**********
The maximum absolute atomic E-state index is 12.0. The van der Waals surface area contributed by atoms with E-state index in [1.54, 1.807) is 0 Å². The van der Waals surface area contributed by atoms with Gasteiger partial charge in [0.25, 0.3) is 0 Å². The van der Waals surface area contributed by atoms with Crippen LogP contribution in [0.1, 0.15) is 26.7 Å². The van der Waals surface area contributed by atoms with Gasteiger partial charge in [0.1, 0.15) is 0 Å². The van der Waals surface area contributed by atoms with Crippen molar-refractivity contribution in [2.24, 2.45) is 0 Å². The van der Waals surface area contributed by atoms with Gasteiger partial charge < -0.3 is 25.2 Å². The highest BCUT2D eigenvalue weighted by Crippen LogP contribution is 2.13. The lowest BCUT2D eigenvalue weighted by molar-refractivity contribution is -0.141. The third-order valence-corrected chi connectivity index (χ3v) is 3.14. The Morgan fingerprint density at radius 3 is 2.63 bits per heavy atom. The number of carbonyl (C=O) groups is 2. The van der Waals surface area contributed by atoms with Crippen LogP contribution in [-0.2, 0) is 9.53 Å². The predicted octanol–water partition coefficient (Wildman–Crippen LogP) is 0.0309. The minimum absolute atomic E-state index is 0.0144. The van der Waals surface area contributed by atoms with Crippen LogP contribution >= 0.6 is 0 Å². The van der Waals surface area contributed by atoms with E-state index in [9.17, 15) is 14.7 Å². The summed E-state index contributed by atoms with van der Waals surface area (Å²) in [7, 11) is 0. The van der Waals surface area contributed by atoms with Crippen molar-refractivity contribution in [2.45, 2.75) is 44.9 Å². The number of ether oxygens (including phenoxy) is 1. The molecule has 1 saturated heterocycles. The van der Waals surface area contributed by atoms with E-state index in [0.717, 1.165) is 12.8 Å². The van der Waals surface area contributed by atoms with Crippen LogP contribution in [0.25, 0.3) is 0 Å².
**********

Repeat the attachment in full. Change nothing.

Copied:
The maximum absolute atomic E-state index is 12.0. The van der Waals surface area contributed by atoms with E-state index in [1.54, 1.807) is 0 Å². The van der Waals surface area contributed by atoms with Gasteiger partial charge in [0.25, 0.3) is 0 Å². The van der Waals surface area contributed by atoms with Crippen LogP contribution in [0.1, 0.15) is 26.7 Å². The van der Waals surface area contributed by atoms with Gasteiger partial charge in [0.1, 0.15) is 0 Å². The van der Waals surface area contributed by atoms with Crippen molar-refractivity contribution in [2.24, 2.45) is 0 Å². The van der Waals surface area contributed by atoms with Gasteiger partial charge < -0.3 is 25.2 Å². The highest BCUT2D eigenvalue weighted by Crippen LogP contribution is 2.13. The lowest BCUT2D eigenvalue weighted by molar-refractivity contribution is -0.141. The third-order valence-corrected chi connectivity index (χ3v) is 3.14. The Morgan fingerprint density at radius 3 is 2.63 bits per heavy atom. The number of carbonyl (C=O) groups is 2. The van der Waals surface area contributed by atoms with Crippen LogP contribution in [-0.2, 0) is 9.53 Å². The predicted octanol–water partition coefficient (Wildman–Crippen LogP) is 0.0309. The minimum absolute atomic E-state index is 0.0144. The van der Waals surface area contributed by atoms with Crippen LogP contribution >= 0.6 is 0 Å². The van der Waals surface area contributed by atoms with E-state index in [9.17, 15) is 14.7 Å². The summed E-state index contributed by atoms with van der Waals surface area (Å²) in [7, 11) is 0. The van der Waals surface area contributed by atoms with Crippen molar-refractivity contribution in [2.45, 2.75) is 44.9 Å². The number of ether oxygens (including phenoxy) is 1. The molecule has 1 saturated heterocycles. The van der Waals surface area contributed by atoms with E-state index in [0.717, 1.165) is 12.8 Å². The van der Waals surface area contributed by atoms with Crippen LogP contribution in [0.25, 0.3) is 0 Å².